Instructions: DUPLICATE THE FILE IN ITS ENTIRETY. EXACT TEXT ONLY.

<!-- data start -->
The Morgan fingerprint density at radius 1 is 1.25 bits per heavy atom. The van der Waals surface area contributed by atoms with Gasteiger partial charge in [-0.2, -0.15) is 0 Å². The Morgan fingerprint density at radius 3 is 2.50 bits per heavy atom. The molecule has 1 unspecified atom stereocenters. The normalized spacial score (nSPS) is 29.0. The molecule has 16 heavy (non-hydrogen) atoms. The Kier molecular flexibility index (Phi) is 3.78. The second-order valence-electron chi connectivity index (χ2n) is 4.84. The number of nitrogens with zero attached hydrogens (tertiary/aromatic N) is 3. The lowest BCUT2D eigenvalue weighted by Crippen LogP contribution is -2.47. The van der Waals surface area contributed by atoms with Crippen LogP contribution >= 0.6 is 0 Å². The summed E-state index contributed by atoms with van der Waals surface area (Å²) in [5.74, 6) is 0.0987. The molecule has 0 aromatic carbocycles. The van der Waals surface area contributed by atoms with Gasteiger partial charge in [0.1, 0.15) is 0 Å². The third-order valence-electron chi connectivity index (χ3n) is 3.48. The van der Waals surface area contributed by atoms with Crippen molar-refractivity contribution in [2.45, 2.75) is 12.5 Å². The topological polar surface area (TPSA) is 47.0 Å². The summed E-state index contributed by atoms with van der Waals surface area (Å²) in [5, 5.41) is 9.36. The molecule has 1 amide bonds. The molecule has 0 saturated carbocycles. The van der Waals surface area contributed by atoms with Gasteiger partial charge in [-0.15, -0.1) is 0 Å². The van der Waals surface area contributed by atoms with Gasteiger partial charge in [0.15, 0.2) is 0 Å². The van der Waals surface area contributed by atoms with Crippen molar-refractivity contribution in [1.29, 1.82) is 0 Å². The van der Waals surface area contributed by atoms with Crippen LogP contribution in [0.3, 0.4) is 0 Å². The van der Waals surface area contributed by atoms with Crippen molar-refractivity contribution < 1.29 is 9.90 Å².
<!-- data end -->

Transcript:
The Morgan fingerprint density at radius 1 is 1.25 bits per heavy atom. The van der Waals surface area contributed by atoms with Gasteiger partial charge in [-0.2, -0.15) is 0 Å². The Morgan fingerprint density at radius 3 is 2.50 bits per heavy atom. The molecule has 1 unspecified atom stereocenters. The normalized spacial score (nSPS) is 29.0. The molecule has 16 heavy (non-hydrogen) atoms. The Kier molecular flexibility index (Phi) is 3.78. The second-order valence-electron chi connectivity index (χ2n) is 4.84. The number of nitrogens with zero attached hydrogens (tertiary/aromatic N) is 3. The lowest BCUT2D eigenvalue weighted by Crippen LogP contribution is -2.47. The van der Waals surface area contributed by atoms with Crippen LogP contribution >= 0.6 is 0 Å². The summed E-state index contributed by atoms with van der Waals surface area (Å²) in [5.74, 6) is 0.0987. The molecule has 0 aromatic carbocycles. The van der Waals surface area contributed by atoms with Gasteiger partial charge in [0.1, 0.15) is 0 Å². The third-order valence-electron chi connectivity index (χ3n) is 3.48. The van der Waals surface area contributed by atoms with Crippen molar-refractivity contribution in [2.45, 2.75) is 12.5 Å². The topological polar surface area (TPSA) is 47.0 Å². The summed E-state index contributed by atoms with van der Waals surface area (Å²) in [5, 5.41) is 9.36. The molecule has 1 amide bonds. The molecule has 0 saturated carbocycles. The van der Waals surface area contributed by atoms with Gasteiger partial charge in [-0.15, -0.1) is 0 Å². The van der Waals surface area contributed by atoms with Gasteiger partial charge in [0.15, 0.2) is 0 Å². The van der Waals surface area contributed by atoms with Crippen molar-refractivity contribution in [1.29, 1.82) is 0 Å². The van der Waals surface area contributed by atoms with Crippen LogP contribution in [0.3, 0.4) is 0 Å². The van der Waals surface area contributed by atoms with Crippen molar-refractivity contribution < 1.29 is 9.90 Å².